Within 10 minutes of my arrival I had the answers to the first two questions.  Immediately I could see the valley along the “old road” awash with the yellow-orange berries of sea buckthorn.   Hoorah!

The Sea Buckthorn berry crop, 31 October 2015
The Sea Buckthorn berry crop, 31 October 2015

And within a few minutes the familiar flash of black and white wings revealed that a male GULDENSTADT’S REDSTART (红腹红尾鸲) was already on site.  I counted at least 10 (6 males and 4 females) as I walked up the valley.

2015-10-31 Guldenstadt's Redstart male, Lingshan9
A male GULDENSTADT’S REDSTART, Lingshan, 31 October 2015.  One of 10 seen on 31 October.  It is likely that these represent the vanguard and we can expect more to arrive over the next few weeks, hopefully accompanied by one or two ALASHAN REDSTARTS!

A handful of PALLAS’S (北朱雀), CHINESE BEAUTIFUL (红眉朱雀) and LONG-TAILED ROSEFINCHES (长尾雀) continued the winter theme.

One of the male PALLAS'S ROSEFINCHES at Lingshan. At least 30 are scattered around the higher slopes, preferring the birch scrub.
Adult male PALLAS’S ROSEFINCH at Lingshan.
Long-tailed Rosefinch (female), Lingshan
Chinese Beautiful Rosefinch male3

After walking the ‘old road’ the sun had risen enough to begin warming “Przewalski’s Gully” and so I headed there with fond memories.  After accidentally disturbing a feeding a group of RED-THROATED THRUSHES (赤颈鸫) and glimpsing several SIBERIAN ACCENTORS (棕眉山岩鹨), a shrike appeared atop a close buckthorn shrub – a first winter sibiricus GREAT GREY SHRIKE (灰伯劳) – a rarity in Beijing and only my second in the capital.  I had the answer to question 3!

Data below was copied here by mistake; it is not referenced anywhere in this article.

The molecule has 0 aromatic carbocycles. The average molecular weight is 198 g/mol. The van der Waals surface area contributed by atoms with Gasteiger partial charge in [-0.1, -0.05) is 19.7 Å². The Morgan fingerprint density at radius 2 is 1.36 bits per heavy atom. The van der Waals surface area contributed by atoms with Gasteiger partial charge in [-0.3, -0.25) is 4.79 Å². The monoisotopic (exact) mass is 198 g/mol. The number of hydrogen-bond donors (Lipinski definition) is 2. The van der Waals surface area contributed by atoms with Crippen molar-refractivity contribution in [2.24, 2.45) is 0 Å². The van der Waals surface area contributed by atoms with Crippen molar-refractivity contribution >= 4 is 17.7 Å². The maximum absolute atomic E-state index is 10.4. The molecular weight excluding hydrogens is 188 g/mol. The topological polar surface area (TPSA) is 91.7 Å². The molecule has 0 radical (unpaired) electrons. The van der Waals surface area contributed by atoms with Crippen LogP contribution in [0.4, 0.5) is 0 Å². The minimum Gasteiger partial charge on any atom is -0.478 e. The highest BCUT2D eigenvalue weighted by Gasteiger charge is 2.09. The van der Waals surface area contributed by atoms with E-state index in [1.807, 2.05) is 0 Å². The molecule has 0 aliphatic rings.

2015-10-31 Great Grey Shrike ssp sibiricus 1w, Lingshan
‘sibiricus’ GREAT GREY SHRIKE, Lingshan, 31 October 2015. A rare bird in Beijing.
A male RED-THROATED THRUSH, one of more than 200 on site and taking advantage of the berry bonanza.
A male RED-THROATED THRUSH, one of more than 200 on site and taking advantage of the berry bonanza.

And so, although no ALASHAN REDSTART yet, Lingshan is full of promise for the forthcoming winter.  Perhaps the only certainty is that there will be more surprises…  As with much of Beijing, and China as a whole, there is still so much to discover.. and I can’t wait!

For the latest sightings from Lingshan this winter, keep an eye on the Latest Sightings page.  For a birders’ guide to Lingshan, click here

The Future Is Bright

Something exciting is happening…

Over the last few months I have visited several universities, state and international schools in Beijing to speak about birds and the environment, and accompanied several classes on birding field trips to sites in and around Beijing.  As part of my environmental education work with EcoAction, I have also participated in an exciting new project to develop an “environmental curriculum” focused on wild birds.  I am pleased to say this “environmental curriculum” has been approved by the government and is now being piloted in two Beijing state schools by EcoAction’s founder Luo Peng.

Students at Dulwich School, Beijing, receiving Swarovski keyrings after their class about birds.

The environment is almost completely absent from the Chinese state curriculum and our aim is to help fill the gap by providing schools with supplementary classes dedicated to the natural world.  As well as classroom-based theory, including lectures by professional scientists, the environmental curriculum includes practical exercises, field trips to some of Beijing’s best birding sites, investigative studies – for example of Beijing’s wild bird markets – and learning how to communicate nature by writing basic scientific or media reports about their findings.

Our hope is that we can develop and expand the pilots to cover more schools in Beijing before engaging schools across China and, ultimately, making ourselves redundant by influencing the national curriculum.

Students enjoying their first sighting of COMMON BUZZARD at Miyun Reservoir.